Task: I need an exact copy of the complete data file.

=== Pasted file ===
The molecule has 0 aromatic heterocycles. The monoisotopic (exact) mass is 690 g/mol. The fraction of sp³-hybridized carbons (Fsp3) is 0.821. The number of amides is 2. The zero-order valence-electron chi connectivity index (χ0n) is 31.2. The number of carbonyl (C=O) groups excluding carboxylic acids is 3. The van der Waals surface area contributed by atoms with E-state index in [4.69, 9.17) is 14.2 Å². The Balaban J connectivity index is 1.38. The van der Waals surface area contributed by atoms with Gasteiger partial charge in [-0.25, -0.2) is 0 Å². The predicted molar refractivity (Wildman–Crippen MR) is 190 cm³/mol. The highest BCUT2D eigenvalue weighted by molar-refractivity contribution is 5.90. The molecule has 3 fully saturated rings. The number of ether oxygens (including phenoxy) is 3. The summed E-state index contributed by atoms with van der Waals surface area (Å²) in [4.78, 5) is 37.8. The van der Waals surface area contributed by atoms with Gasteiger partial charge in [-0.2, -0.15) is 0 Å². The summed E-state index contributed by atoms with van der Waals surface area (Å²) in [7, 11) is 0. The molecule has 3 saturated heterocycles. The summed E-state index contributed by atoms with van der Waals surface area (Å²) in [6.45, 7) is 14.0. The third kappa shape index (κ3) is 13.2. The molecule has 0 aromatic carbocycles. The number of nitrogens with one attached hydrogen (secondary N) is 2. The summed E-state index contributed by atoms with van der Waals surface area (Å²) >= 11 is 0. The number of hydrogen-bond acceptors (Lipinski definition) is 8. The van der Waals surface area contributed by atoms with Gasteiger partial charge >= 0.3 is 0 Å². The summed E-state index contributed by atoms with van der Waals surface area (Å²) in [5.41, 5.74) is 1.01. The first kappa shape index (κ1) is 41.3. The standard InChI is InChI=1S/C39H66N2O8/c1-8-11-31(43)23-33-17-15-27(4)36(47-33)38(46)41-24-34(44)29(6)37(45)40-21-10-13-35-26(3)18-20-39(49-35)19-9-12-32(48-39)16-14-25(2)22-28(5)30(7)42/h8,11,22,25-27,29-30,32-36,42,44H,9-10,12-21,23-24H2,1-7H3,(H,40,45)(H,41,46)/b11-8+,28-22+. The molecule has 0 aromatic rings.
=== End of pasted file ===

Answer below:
The molecule has 0 aromatic heterocycles. The monoisotopic (exact) mass is 690 g/mol. The fraction of sp³-hybridized carbons (Fsp3) is 0.821. The number of amides is 2. The zero-order valence-electron chi connectivity index (χ0n) is 31.2. The number of carbonyl (C=O) groups excluding carboxylic acids is 3. The van der Waals surface area contributed by atoms with E-state index in [4.69, 9.17) is 14.2 Å². The Balaban J connectivity index is 1.38. The van der Waals surface area contributed by atoms with Gasteiger partial charge in [-0.25, -0.2) is 0 Å². The predicted molar refractivity (Wildman–Crippen MR) is 190 cm³/mol. The highest BCUT2D eigenvalue weighted by molar-refractivity contribution is 5.90. The molecule has 3 fully saturated rings. The number of ether oxygens (including phenoxy) is 3. The summed E-state index contributed by atoms with van der Waals surface area (Å²) in [4.78, 5) is 37.8. The van der Waals surface area contributed by atoms with Gasteiger partial charge in [-0.2, -0.15) is 0 Å². The summed E-state index contributed by atoms with van der Waals surface area (Å²) in [7, 11) is 0. The molecule has 3 saturated heterocycles. The summed E-state index contributed by atoms with van der Waals surface area (Å²) in [6.45, 7) is 14.0. The third kappa shape index (κ3) is 13.2. The molecule has 0 aromatic carbocycles. The number of nitrogens with one attached hydrogen (secondary N) is 2. The summed E-state index contributed by atoms with van der Waals surface area (Å²) >= 11 is 0. The number of hydrogen-bond acceptors (Lipinski definition) is 8. The van der Waals surface area contributed by atoms with Gasteiger partial charge >= 0.3 is 0 Å². The summed E-state index contributed by atoms with van der Waals surface area (Å²) in [5.41, 5.74) is 1.01. The first kappa shape index (κ1) is 41.3. The standard InChI is InChI=1S/C39H66N2O8/c1-8-11-31(43)23-33-17-15-27(4)36(47-33)38(46)41-24-34(44)29(6)37(45)40-21-10-13-35-26(3)18-20-39(49-35)19-9-12-32(48-39)16-14-25(2)22-28(5)30(7)42/h8,11,22,25-27,29-30,32-36,42,44H,9-10,12-21,23-24H2,1-7H3,(H,40,45)(H,41,46)/b11-8+,28-22+. The molecule has 0 aromatic rings.